The neo-classicists are in charge; the notion of a shared common life becomes anathema. Institutions and public services – in health, transport, public broadcasting and the like – are seen as rigidities that crowd out efficient transactions. Individuals are reduced to base units of economic calculation, blind to cultural form and tradition. National boundaries are barely acknowledged. Interventions are driven by a desire to dismantle and withdraw; the state is seen singularly as a malign force. Welfare and safety-nets are deemed to lead to patterns of personal disutility. Planning is replaced by chaos. Our families, relationships and children are relentlessly commodified. If you want evidence, read Britannia Unchained by a group of hard-line Tory liberals.
What happened to “Compassionate Conservatism”? The Cameron modernising agenda has sunk. He promised so much more. The “Big Society” suggested a deeper story of personal duty, obligation and national renewal built around not just a market but a common life. Cameron is now captive and follower; getting through the day by party management is the only currency. The liberal armlock on the party is near-total – the equivalent to Labour’s 1980s Militant Tendency.
Well, at last someone has the guts to challenge this. Jesse Norman – Conservative MP for Hereford and South Herefordshire – has decided to step up and fight. It should come as no surprise. He is a scholar of Michael Oakeshott. His earlier book Compassionate Conservatism was defined as the “guidebook for Cameronism”. His later Compassionate Economics was a brilliant attack on the neo-classicists, with an appreciation of an altogether deeper, Aristotelian sense of the human condition and the role of politics. His previous work, Big Society, was in effect a reflection of what might have been, had Cameron stayed the course.
His new book on Edmund Burke seeks to contest the very nature of today’s Tory Party. All power to his elbow. This rediscovery of Burke is a distinct political act to retrieve a dying party. Aristotle is again centre-stage in a battle against the economic scientists. Here, at times quite brilliantly, Norman – through Burke – builds a “deep philosophical critique of political rationalism and revolutionary ideology”.
Burke (1729-1797) is celebrated as “both the greatest and most underrated political thinker of the past 300 years”. A hybrid of Protestant, Irish and Quaker ideals led him to fight against both Catholic and American oppression, and later in England against corporate power and an over-mighty state, while remaining a fierce opponent of the French Revolution and tyranny.
Burke, according to Norman, is the “hinge or pivot of political modernity”; the earliest post-modern political thinker, a critic of liberal individualism and a counterpoint to Rousseau. As an active politician – like Norman himself, a “philosopher in action” – he mined both Hobbes’s and Locke’s idea of social contract, where man does not exist outside society. Here, institutions are anchored in feeling and emotion, and bound by affection, identity and interest.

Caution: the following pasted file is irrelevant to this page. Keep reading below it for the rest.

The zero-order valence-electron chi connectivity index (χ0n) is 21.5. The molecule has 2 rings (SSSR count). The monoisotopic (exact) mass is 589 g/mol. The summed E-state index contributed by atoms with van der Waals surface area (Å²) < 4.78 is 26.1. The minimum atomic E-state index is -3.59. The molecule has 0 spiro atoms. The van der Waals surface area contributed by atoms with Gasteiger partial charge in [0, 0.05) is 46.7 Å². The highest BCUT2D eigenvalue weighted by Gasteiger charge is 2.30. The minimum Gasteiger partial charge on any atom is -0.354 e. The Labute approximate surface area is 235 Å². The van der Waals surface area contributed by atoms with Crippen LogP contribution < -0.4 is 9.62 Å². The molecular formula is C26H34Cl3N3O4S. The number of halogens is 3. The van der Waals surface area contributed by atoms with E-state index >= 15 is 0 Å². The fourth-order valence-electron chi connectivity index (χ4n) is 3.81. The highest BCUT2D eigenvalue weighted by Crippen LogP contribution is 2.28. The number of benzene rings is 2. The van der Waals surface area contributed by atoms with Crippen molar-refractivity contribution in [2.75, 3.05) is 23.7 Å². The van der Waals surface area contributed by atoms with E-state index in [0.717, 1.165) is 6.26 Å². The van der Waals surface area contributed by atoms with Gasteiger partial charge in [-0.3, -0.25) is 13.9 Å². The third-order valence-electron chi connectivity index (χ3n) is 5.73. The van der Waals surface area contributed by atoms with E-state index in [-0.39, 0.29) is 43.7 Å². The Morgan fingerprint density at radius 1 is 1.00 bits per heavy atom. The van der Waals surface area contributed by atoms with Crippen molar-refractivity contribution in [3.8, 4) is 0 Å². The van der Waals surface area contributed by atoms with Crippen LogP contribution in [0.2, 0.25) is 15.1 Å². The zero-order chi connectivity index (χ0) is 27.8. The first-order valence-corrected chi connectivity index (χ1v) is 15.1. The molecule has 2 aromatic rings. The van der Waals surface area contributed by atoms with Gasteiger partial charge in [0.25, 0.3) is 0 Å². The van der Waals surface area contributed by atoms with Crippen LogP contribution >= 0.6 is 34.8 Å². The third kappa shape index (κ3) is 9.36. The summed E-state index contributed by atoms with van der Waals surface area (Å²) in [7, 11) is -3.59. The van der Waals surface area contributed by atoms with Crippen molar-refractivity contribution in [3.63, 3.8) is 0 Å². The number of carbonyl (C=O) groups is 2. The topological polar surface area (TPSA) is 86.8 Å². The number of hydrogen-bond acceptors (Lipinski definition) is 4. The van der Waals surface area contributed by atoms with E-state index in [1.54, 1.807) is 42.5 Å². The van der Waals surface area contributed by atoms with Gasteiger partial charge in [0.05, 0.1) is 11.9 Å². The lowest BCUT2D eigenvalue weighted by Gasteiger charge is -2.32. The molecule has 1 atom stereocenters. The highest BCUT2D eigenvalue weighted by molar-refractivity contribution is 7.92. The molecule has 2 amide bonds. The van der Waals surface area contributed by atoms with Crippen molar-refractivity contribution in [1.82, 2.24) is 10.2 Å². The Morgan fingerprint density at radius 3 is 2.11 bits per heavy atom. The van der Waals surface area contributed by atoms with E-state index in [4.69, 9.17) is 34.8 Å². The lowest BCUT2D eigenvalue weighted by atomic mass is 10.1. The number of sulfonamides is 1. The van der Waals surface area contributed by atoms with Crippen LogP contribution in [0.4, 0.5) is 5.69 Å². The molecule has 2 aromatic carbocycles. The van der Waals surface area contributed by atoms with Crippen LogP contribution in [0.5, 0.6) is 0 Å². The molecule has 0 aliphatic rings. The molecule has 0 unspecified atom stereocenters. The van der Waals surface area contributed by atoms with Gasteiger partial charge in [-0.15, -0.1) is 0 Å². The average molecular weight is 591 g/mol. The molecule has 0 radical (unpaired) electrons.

Universal principles are too imprecise in that they tend to ignore context. Individualism gives authority figures an unwarranted sense of arrogance. Subjecting institutions to a single universal rational benchmark can ruin them. Emotions endow cultural objects with meaning; they forge attachment and build “social capital”.
In the separation of his life and thought, Burke is oppressed by debt and constrained by passion. Technically a political “failure”, he held office for two (1782-83) of 30 years as an MP. Yet the cornerstone is an “indomitable belief in ordered liberty” – the right of a person to live a good life through membership of an ordered society. He builds a political method rooted in time and place; in history and circumstance rather than theoretical absolutism.
Burke is the first “conservative”. He is the “first modern philosopher to treat the idea of society as a basic category within politics”. The whole project is, in short, a truly devastating critique of liberal individualism in the modern era and within Norman’s own party.
Norman’s lessons from Burke are the building-blocks for a different type of Tory party. There is the rebuilding of trust and “social capital”; the renewal of our national and institutional character; the preservation of social order and representative government in the national interest; a critique of cronyism and excessive power; a return to issues of duty and obligation. Above all, there is a critique of market fundamentalism. History and memory, not economic science, are key. It is a different world-view to the cold economic rationalism of Britannia Unchained. Politics is about the nurturing of virtue: honour, loyalty, duty and wisdom. It is not about atomised exchange.
It is an immense critique of the present: a political contribution by Norman – refracted through Burke – driven by a deep sense of personal obligation. It is a patriotic tract and an act of great leadership. This is a very significant book.”